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Galactic density in the low-mid distances from core

  1. Nov 16, 2015 #1
    Hi, may I ask about this:

    In a normal orbiting system, if the orbiting object has the right velocity, it will stay in a stable orbit around the more massive one (to be precise, they will both orbit around their common center of mass, but for a galaxy this coincides with the galactic center). Unless there is friction or collisions or other gravitational influences, the orbiting object will stay there for a huge time. But if there is friction it will gradually and slowly loose velocity and its orbit will gradually fall down to an ever lower orbit.

    Now, I would guess that the density of intergalactic gas and dust is higher in the inner regions of the galaxy and much smaller, more diffuse, at the outer edges. So the friction of the medium is high close to the center and gradually smaller going towards the outer edge.

    This would mean that the stars at closer distances from the center loose velocity by friction and fall faster than stars orbiting in the outer edges which travel through low-friction medium.

    If that was the case it seems that we should see old galaxies as having a very dense core, then a rather empty low-distance disk, a diffuse mid-distance disk, and the outer edges still populated. But this is not what we observe, it seems that the density of stars decreases gradually towards the edges, without empty disks at short distance from the center.

    Related to this, in the scenario I guessed in which close-distance stars fall quickly towards the center and leave an empty region, by conservation of momentum the core should start to spin faster and faster, while the outer edges would remain orbiting at their original slow speed. Is that correct and what is it that we actually observe?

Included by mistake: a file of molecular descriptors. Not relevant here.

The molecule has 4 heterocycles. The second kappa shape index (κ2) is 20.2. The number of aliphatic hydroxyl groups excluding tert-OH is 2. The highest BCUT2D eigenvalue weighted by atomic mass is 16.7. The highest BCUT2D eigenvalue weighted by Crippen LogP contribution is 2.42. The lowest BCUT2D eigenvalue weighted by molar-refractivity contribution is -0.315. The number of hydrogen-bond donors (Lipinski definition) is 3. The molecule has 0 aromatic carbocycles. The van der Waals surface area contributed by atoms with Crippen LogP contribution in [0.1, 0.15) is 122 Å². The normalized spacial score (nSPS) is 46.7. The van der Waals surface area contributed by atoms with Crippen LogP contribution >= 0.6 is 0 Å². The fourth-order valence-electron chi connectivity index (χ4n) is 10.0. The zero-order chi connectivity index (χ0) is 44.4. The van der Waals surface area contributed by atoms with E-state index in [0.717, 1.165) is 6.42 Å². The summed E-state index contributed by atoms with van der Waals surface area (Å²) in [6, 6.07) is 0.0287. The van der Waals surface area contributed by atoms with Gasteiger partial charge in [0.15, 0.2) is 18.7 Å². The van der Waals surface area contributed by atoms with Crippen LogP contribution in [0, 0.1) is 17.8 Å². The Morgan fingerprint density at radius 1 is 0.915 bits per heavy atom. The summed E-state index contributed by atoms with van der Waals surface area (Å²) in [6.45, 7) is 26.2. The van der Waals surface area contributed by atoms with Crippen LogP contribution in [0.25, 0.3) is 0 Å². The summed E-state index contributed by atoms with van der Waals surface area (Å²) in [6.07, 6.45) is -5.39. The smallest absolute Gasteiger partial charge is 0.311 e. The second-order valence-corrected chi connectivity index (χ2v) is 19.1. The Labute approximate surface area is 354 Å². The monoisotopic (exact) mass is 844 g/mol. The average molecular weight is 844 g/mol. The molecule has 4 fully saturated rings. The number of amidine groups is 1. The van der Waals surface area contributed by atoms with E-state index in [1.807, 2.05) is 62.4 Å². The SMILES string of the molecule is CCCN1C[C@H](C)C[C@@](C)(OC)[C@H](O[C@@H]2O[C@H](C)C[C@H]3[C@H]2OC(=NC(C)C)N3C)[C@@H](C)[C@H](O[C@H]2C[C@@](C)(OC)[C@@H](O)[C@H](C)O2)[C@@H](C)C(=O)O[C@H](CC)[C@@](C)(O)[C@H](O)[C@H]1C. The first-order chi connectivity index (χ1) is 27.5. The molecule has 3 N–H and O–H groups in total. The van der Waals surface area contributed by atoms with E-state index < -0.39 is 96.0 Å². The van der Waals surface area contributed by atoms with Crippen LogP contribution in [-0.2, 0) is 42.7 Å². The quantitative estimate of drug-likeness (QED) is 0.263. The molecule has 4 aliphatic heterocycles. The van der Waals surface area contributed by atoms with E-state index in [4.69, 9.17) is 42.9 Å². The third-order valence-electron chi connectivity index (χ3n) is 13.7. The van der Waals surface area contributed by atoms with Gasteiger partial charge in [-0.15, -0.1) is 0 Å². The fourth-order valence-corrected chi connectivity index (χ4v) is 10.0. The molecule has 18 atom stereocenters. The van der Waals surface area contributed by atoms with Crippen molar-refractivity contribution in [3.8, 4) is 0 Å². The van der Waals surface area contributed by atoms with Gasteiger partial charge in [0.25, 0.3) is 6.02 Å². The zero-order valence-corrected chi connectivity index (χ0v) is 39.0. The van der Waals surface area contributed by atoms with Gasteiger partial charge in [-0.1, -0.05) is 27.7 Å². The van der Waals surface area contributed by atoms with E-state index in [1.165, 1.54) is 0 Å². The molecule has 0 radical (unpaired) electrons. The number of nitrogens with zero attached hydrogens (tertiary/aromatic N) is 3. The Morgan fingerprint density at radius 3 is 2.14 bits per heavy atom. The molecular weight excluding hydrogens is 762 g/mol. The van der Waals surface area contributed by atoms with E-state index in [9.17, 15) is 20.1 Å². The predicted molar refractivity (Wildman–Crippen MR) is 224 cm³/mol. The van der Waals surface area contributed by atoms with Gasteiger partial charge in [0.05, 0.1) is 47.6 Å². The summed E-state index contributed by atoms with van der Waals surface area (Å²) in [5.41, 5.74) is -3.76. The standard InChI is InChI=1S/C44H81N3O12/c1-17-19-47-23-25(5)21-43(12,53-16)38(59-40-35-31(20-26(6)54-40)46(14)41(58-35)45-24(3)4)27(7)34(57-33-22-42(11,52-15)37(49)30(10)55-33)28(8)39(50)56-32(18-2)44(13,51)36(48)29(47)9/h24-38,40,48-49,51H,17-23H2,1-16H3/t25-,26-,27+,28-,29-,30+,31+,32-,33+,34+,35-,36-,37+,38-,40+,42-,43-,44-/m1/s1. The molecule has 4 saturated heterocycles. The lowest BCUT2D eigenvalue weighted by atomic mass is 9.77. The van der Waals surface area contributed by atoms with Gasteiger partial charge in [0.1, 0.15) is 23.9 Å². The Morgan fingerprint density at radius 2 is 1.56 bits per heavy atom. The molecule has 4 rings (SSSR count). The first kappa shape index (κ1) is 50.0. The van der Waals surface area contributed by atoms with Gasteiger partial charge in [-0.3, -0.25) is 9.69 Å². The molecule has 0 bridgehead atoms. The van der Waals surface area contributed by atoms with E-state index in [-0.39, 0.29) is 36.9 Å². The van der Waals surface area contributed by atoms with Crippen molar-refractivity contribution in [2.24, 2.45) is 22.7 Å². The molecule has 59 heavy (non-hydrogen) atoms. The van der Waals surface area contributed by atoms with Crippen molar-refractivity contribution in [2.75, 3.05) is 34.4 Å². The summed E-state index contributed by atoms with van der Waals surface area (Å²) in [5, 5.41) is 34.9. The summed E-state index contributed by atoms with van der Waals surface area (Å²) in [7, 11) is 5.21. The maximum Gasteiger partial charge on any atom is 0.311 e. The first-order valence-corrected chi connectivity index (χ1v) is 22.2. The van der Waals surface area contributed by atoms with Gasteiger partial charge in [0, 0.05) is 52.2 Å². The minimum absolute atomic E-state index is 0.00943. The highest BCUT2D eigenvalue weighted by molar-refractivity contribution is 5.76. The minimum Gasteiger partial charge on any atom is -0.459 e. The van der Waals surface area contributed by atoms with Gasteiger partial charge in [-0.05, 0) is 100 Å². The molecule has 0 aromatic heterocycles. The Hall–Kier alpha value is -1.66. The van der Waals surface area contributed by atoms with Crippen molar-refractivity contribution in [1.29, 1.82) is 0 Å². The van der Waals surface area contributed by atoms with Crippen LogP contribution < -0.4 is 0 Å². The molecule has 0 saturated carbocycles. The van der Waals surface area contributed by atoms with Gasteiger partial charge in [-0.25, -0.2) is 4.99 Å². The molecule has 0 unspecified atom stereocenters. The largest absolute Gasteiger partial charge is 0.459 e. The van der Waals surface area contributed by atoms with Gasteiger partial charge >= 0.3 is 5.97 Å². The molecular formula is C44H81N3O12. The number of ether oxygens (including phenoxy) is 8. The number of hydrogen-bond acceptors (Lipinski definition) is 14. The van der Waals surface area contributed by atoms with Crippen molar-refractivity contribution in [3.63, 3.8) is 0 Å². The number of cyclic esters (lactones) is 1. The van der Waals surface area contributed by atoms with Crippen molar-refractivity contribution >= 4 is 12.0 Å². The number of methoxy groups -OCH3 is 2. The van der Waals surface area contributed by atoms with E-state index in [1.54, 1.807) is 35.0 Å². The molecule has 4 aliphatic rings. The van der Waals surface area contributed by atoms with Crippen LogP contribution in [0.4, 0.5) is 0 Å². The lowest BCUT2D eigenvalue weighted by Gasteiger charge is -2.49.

2. jcsd
  3. Nov 21, 2015 #2
    Thanks for the post! This is an automated courtesy bump. Sorry you aren't generating responses at the moment. Do you have any further information, come to any new conclusions or is it possible to reword the post?
  4. Dec 1, 2015 #3
    Hi Gerinski:

    Since this thread was created quite a while ago without any responses (except Greg's automatic one), I thought I would try to say something useful based on my very limited knowledge.

    I think the "friction" you describe as the mechanism for having ordinary matter stuff change its orbits towards those with lower energy is mostly a phenomenon related to gasses (and maybe dust too) rather than to stars after they form. I think that the friction relates to interactions of small objects like molecules (or maybe dust particles too) which cause photons to be created which remove kinetic energy and angular momentum from an orbit. My guess is that the rate at which this kind of interaction takes place during an early state of galaxy formation is much greater than the rate at which the energy and angular momentum of stars in their orbits (around the centers of their galaxies) is removed after the stars form.

    You also may want to look at post #7 in the thread

    Last edited: Dec 1, 2015
  5. Dec 16, 2015 #4
    Thanks Buzz, I really appreciate the answer !
  6. Dec 16, 2015 #5
    That friction you spoke of also affects the gas itself, the gas rubs on itself and loses moment, slowly falling towards the center. The black hole either eats it, or spits it back out into space at nearly the speed of light. This would quickly remove a lot of gas. It's also throwing stars around like crazy, and they get fairly close to each other. Their solar winds and radiation pressure should force any interstellar gas either away or into the black hole.
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